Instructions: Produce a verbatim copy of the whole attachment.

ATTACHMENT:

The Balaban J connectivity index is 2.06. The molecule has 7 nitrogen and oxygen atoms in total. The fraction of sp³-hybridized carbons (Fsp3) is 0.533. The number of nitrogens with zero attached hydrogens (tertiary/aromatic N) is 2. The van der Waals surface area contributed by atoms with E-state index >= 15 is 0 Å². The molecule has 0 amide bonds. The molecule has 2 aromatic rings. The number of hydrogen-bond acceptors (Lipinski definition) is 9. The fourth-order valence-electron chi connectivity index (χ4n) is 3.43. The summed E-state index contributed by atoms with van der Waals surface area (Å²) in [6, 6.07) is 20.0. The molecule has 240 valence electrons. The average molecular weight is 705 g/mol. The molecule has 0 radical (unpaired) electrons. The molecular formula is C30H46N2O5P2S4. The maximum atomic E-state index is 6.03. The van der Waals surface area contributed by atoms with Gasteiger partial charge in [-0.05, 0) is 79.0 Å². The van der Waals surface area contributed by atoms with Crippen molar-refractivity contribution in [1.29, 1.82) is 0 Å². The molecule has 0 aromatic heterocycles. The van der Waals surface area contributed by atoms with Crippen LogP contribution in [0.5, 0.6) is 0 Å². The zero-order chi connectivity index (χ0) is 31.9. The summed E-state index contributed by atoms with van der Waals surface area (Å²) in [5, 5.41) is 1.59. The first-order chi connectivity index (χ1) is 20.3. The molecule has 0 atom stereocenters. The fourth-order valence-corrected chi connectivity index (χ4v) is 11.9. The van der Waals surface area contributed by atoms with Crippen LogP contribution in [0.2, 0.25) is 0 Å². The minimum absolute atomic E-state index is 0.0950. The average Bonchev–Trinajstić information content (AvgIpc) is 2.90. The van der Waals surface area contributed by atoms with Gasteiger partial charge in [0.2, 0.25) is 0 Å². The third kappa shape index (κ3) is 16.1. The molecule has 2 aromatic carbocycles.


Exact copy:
The Balaban J connectivity index is 2.06. The molecule has 7 nitrogen and oxygen atoms in total. The fraction of sp³-hybridized carbons (Fsp3) is 0.533. The number of nitrogens with zero attached hydrogens (tertiary/aromatic N) is 2. The van der Waals surface area contributed by atoms with E-state index >= 15 is 0 Å². The molecule has 0 amide bonds. The molecule has 2 aromatic rings. The number of hydrogen-bond acceptors (Lipinski definition) is 9. The fourth-order valence-electron chi connectivity index (χ4n) is 3.43. The summed E-state index contributed by atoms with van der Waals surface area (Å²) in [6, 6.07) is 20.0. The molecule has 240 valence electrons. The average molecular weight is 705 g/mol. The molecule has 0 radical (unpaired) electrons. The molecular formula is C30H46N2O5P2S4. The maximum atomic E-state index is 6.03. The van der Waals surface area contributed by atoms with Gasteiger partial charge in [-0.05, 0) is 79.0 Å². The van der Waals surface area contributed by atoms with Crippen molar-refractivity contribution in [1.29, 1.82) is 0 Å². The molecule has 0 aromatic heterocycles. The van der Waals surface area contributed by atoms with Crippen LogP contribution in [0.5, 0.6) is 0 Å². The zero-order chi connectivity index (χ0) is 31.9. The summed E-state index contributed by atoms with van der Waals surface area (Å²) in [5, 5.41) is 1.59. The first-order chi connectivity index (χ1) is 20.3. The molecule has 0 atom stereocenters. The fourth-order valence-corrected chi connectivity index (χ4v) is 11.9. The van der Waals surface area contributed by atoms with Crippen LogP contribution in [0.2, 0.25) is 0 Å². The minimum absolute atomic E-state index is 0.0950. The average Bonchev–Trinajstić information content (AvgIpc) is 2.90. The van der Waals surface area contributed by atoms with Gasteiger partial charge in [0.2, 0.25) is 0 Å². The third kappa shape index (κ3) is 16.1. The molecule has 2 aromatic carbocycles.